In the FY 2019 cycle, this meant that Shelby and Leahy largely resisted efforts by the Republican-controlled House to change current policy via the appropriations process. But now that Democrats control the House, it was always assumed that Shelby and Leahy would work just as hard this year to oppose House policy changes as they did last year. (Leahy memorably negotiated a bipartisan border funding deal with Shelby that did not contain many of the new policy provisos being sought by House Democrats that would have drawn a veto threat from the White House.) The deal memo indicates that all four Congressional leaders, and President Trump, are endorsing this approach.
The transportation title of the Transportation-HUD bill is a particularly amusing mirror image in 2020 from what it was in 2019. Last cycle, House Republicans pushed a bill containing new trucking policies supported by the trucking industry, and new provisions killing the California high-speed rail project, only to be resisted by the Senate. In the current cycle, House Democrats are pushing a bill containing new trucking policies opposed by the trucking industry, and new provisions preventing the Trump Administration from killing the California high-speed rail project, only to be resisted (presumably) in the Senate and now to fall afoul of what seems like a pretty clear prohibition on “additional riders.”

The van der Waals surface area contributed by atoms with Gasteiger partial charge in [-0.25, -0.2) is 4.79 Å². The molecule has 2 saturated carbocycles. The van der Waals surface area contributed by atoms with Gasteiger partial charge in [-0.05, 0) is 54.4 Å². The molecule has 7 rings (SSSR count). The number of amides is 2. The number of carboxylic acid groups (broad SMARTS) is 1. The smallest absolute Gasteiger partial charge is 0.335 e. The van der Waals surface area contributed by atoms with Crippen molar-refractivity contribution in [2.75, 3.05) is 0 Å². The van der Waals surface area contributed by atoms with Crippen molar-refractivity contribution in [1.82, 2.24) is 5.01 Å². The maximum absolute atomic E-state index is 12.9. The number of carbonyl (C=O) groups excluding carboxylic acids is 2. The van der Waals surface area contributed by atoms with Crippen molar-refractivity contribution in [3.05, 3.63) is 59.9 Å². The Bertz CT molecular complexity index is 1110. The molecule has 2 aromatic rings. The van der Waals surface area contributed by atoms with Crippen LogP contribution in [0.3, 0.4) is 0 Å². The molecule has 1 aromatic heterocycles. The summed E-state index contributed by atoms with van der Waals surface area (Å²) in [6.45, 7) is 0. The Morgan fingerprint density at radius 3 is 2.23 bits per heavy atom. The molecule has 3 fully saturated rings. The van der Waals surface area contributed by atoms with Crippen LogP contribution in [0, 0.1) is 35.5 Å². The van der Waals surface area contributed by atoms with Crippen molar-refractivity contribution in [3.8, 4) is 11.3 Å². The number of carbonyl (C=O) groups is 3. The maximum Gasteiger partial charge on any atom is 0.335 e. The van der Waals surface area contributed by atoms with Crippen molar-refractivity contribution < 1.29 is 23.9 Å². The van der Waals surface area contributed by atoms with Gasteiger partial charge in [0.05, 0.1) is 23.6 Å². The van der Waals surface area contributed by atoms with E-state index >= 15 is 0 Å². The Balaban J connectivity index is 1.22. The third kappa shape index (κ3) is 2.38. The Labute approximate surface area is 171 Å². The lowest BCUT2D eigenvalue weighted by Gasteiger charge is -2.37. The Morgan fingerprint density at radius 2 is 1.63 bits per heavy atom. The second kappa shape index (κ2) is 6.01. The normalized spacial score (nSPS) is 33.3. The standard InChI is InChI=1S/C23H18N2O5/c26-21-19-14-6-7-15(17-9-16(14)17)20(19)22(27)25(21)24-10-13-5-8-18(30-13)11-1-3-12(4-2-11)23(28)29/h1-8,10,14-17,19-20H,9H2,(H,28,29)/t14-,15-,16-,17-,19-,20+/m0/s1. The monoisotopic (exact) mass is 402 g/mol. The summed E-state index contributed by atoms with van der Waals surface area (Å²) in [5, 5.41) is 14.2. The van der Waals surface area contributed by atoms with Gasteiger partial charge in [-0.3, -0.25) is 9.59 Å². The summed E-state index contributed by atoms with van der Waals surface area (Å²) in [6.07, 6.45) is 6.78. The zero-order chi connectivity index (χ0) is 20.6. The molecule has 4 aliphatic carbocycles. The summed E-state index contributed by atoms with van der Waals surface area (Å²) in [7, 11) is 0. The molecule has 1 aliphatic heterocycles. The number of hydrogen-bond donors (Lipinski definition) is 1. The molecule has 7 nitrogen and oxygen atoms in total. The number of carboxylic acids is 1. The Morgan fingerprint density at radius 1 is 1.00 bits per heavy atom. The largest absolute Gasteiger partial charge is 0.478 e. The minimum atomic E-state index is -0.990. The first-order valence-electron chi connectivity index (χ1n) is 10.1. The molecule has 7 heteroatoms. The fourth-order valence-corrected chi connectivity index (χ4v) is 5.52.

(Besides the trucking and California HSR provisions, other items in the FY 2020 House bill which would seem to violate a “no new riders that were not in the FY 2019 law” policy include the DeFazio (D-OR) amendment adopted on the House floor relating to LNG train permits, the provision preventing the Trump Administration from rolling back increased CAFE standards, and the provision amending title 23 to declare TIFIA loans to be non-federal commitments for new start projects. But what is and what is not a “rider” may vary in the eye of the beholder, as will what constitutes a “poison pill.”)
Despite the higher defense levels, a number of conservative Republicans are expected to oppose the legislation because so little of the spending increase is paid for (even eight to ten years hence). And a number of progressive Democrats are expected to oppose the legislation because they don’t want to give up their leverage of using the 2020 and 2021 appropriations bills to force policy concessions from Trump on abortion, immigration, and many other issues. But four-way support from party leaders, and the support of the President (unless he changes his mind) would seem to indicate that the legislation has a better than average chance of becoming law before the Senate leaves for the August recess.
The following chart shows the basic BCA non-defense spending cap levels (after the caps had been reduced following the failure of the “SuperCommittee” on deficit reduction to agree on any ways to reduce the deficit) under the proposed new deal, contrasted with the money added by the three previous cap increase deals in 2013, 2015 and 2018.
To download a one-page table showing the entire history of the BCA spending caps, from their creation in 2011 through their revisions in 2012, Joint Committee failure, and the 2013, 2015, 2018 and proposed 2019 budget deals, click here.